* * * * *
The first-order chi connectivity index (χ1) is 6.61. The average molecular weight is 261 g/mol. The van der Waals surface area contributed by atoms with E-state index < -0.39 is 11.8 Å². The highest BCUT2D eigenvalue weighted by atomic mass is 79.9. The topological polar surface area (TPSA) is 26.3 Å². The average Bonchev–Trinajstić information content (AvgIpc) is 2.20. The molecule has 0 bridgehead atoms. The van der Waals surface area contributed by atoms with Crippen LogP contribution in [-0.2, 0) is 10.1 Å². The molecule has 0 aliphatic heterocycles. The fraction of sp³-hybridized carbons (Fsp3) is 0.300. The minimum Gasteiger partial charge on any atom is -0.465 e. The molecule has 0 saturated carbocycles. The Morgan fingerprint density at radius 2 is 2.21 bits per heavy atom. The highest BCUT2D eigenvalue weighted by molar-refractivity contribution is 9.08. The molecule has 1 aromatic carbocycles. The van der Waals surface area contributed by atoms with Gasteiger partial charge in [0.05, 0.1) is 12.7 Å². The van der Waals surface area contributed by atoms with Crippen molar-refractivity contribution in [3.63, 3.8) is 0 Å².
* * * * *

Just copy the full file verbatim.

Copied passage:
The first-order chi connectivity index (χ1) is 6.61. The average molecular weight is 261 g/mol. The van der Waals surface area contributed by atoms with E-state index < -0.39 is 11.8 Å². The highest BCUT2D eigenvalue weighted by atomic mass is 79.9. The topological polar surface area (TPSA) is 26.3 Å². The average Bonchev–Trinajstić information content (AvgIpc) is 2.20. The molecule has 0 bridgehead atoms. The van der Waals surface area contributed by atoms with Crippen LogP contribution in [-0.2, 0) is 10.1 Å². The molecule has 0 aliphatic heterocycles. The fraction of sp³-hybridized carbons (Fsp3) is 0.300. The minimum Gasteiger partial charge on any atom is -0.465 e. The molecule has 0 saturated carbocycles. The Morgan fingerprint density at radius 2 is 2.21 bits per heavy atom. The highest BCUT2D eigenvalue weighted by molar-refractivity contribution is 9.08. The molecule has 1 aromatic carbocycles. The van der Waals surface area contributed by atoms with Gasteiger partial charge in [0.05, 0.1) is 12.7 Å². The van der Waals surface area contributed by atoms with Crippen molar-refractivity contribution in [3.63, 3.8) is 0 Å².